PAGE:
This is—without a doubt—a unique and important moment for Nepal. Thanks to a history of progress and new advances in science and technology, Nepal stands within reach of ending extreme poverty and securing a foundation for long-term economic growth. But this future is not inevitable.
Today, almost 8 million Nepalis get by on less than $1.25 a day. For them, every decision is a trade-off with potentially catastrophic consequences. Do you buy medicines for a sick parent, provide an evening meal for your children, or put a few pennies away towards a new roof or next year’s school fees? These questions are an everyday reality, especially for Nepal’s subsistence farmers, for whom extreme poverty is not just a statistic—but a drain on their basic human dignity
We are pleased to announce that the USAID Bureau for Democracy, Conflict, and Humanitarian Assistance, Office of Conflict Management and Mitigation released the 2014 Annual Program Statement (APS) for Conflict Mitigation and Reconciliation Programs and Activities, which includes Nepal (USAID/DCHA/CMM-APS-OAA-14-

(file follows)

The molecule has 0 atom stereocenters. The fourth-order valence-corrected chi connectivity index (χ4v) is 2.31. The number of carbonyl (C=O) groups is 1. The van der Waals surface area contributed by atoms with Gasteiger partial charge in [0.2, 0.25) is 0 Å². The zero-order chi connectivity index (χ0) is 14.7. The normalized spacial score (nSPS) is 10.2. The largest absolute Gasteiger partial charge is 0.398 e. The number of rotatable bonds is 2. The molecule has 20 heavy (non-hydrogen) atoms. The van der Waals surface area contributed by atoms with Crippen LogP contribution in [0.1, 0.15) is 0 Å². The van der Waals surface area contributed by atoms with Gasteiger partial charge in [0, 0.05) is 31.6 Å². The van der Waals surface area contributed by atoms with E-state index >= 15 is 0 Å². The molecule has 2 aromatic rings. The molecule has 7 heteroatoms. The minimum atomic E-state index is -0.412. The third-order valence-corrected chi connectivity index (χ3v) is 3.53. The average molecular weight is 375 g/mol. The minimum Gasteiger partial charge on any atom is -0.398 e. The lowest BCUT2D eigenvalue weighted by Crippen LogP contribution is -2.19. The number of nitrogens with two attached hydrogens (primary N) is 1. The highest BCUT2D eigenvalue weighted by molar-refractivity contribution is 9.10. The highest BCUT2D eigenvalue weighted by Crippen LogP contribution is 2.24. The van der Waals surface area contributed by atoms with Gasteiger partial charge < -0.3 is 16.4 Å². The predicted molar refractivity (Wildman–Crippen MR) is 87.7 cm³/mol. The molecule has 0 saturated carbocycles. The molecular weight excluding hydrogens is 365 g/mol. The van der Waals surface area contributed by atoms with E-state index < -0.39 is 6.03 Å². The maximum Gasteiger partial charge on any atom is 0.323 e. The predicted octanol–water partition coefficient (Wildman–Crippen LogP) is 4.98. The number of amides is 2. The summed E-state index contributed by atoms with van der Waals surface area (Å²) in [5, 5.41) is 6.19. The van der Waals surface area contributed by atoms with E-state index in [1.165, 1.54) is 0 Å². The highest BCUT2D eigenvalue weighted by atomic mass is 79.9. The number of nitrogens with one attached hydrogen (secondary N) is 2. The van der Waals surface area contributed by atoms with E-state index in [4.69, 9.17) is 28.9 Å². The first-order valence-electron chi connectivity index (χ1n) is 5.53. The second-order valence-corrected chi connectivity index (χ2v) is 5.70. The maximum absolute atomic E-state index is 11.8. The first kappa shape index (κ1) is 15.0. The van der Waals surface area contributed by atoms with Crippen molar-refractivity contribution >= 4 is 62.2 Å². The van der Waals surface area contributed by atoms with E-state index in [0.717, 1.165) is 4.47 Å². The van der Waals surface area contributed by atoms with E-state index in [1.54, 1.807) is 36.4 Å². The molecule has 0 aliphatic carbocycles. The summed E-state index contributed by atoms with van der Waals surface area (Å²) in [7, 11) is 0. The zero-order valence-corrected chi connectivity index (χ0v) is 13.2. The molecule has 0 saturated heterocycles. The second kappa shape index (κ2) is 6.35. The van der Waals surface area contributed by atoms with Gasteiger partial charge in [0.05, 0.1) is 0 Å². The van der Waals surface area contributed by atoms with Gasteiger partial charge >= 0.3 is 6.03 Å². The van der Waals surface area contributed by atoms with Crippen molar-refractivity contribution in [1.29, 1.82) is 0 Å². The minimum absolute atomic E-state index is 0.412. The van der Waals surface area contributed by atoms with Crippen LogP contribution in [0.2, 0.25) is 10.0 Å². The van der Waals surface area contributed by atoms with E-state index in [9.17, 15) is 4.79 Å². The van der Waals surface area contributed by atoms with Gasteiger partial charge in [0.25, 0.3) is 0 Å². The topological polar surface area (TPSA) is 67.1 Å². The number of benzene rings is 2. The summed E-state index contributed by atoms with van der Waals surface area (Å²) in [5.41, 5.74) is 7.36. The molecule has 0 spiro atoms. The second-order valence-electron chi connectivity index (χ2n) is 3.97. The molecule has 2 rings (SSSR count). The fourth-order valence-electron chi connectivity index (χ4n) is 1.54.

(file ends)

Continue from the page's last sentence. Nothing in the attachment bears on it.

Today, Dr Rajiv Shah, Administrator of the U.S. Agency for International Development (USAID), visited the International Centre for Integrated Mountain Development (ICIMOD) to discuss the role of science and technology in development and to experience firsthand the dynamic tools being developed to help monitor the environment and inform development decisions in the Hindu Kush Himalayas.
Despite over 70 percent of the workforce engaged in agriculture, one in three Nepalis is food insecure. Nepal’s yields in all staple crops are significantly below international averages and a big question remains: What can be done to increase farmer productivity and incomes to help break the vicious cycle of poverty?
A simple, low-cost antiseptic that may cut the odds of infant illness and death from early infections is one of the Grand Prize winners of the USAID’s 2013 Science and Technology Pioneers Prize. Offered for the first time by the USAID Office of Science and Technology in Washington D.C., the prize recognizes excellence in the use of science, technology, and innovation to solve development challenges.
Last updated: January 10, 2015